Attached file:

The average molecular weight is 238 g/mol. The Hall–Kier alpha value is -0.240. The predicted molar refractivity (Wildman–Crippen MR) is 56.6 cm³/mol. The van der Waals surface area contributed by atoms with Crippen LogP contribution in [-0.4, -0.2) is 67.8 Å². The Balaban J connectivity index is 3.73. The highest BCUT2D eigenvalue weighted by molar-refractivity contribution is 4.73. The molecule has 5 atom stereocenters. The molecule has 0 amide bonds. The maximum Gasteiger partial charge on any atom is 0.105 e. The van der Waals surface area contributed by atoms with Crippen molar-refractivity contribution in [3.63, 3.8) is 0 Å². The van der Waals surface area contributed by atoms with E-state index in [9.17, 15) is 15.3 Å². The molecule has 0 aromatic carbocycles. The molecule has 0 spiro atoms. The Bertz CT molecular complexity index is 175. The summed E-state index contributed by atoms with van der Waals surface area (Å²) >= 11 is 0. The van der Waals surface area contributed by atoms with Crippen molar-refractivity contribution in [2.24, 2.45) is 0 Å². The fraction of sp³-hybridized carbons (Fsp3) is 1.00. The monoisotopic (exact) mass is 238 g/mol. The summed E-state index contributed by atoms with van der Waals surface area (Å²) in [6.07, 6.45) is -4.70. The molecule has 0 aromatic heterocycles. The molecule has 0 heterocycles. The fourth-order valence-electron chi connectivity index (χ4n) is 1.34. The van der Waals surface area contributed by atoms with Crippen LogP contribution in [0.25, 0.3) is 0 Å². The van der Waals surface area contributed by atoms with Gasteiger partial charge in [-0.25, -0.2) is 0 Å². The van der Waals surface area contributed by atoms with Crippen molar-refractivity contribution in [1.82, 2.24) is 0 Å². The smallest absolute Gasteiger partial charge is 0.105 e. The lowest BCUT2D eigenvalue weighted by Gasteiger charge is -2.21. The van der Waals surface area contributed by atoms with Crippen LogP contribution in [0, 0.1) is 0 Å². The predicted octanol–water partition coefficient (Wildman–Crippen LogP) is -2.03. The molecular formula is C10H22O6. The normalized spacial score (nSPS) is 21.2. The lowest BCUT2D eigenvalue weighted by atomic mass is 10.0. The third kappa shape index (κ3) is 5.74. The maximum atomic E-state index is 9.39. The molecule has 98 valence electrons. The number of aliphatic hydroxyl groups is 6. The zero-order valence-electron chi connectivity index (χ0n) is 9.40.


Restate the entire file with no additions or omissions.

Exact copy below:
The average molecular weight is 238 g/mol. The Hall–Kier alpha value is -0.240. The predicted molar refractivity (Wildman–Crippen MR) is 56.6 cm³/mol. The van der Waals surface area contributed by atoms with Crippen LogP contribution in [-0.4, -0.2) is 67.8 Å². The Balaban J connectivity index is 3.73. The highest BCUT2D eigenvalue weighted by molar-refractivity contribution is 4.73. The molecule has 5 atom stereocenters. The molecule has 0 amide bonds. The maximum Gasteiger partial charge on any atom is 0.105 e. The van der Waals surface area contributed by atoms with Crippen molar-refractivity contribution in [3.63, 3.8) is 0 Å². The van der Waals surface area contributed by atoms with E-state index in [9.17, 15) is 15.3 Å². The molecule has 0 aromatic carbocycles. The molecule has 0 spiro atoms. The Bertz CT molecular complexity index is 175. The summed E-state index contributed by atoms with van der Waals surface area (Å²) >= 11 is 0. The van der Waals surface area contributed by atoms with Crippen molar-refractivity contribution in [2.24, 2.45) is 0 Å². The fraction of sp³-hybridized carbons (Fsp3) is 1.00. The monoisotopic (exact) mass is 238 g/mol. The summed E-state index contributed by atoms with van der Waals surface area (Å²) in [6.07, 6.45) is -4.70. The molecule has 0 aromatic heterocycles. The molecule has 0 heterocycles. The fourth-order valence-electron chi connectivity index (χ4n) is 1.34. The van der Waals surface area contributed by atoms with Crippen LogP contribution in [0.25, 0.3) is 0 Å². The van der Waals surface area contributed by atoms with Gasteiger partial charge in [-0.25, -0.2) is 0 Å². The van der Waals surface area contributed by atoms with Crippen molar-refractivity contribution in [1.82, 2.24) is 0 Å². The smallest absolute Gasteiger partial charge is 0.105 e. The lowest BCUT2D eigenvalue weighted by Gasteiger charge is -2.21. The van der Waals surface area contributed by atoms with Crippen LogP contribution in [0, 0.1) is 0 Å². The predicted octanol–water partition coefficient (Wildman–Crippen LogP) is -2.03. The molecular formula is C10H22O6. The normalized spacial score (nSPS) is 21.2. The lowest BCUT2D eigenvalue weighted by atomic mass is 10.0. The third kappa shape index (κ3) is 5.74. The maximum atomic E-state index is 9.39. The molecule has 98 valence electrons. The number of aliphatic hydroxyl groups is 6. The zero-order valence-electron chi connectivity index (χ0n) is 9.40.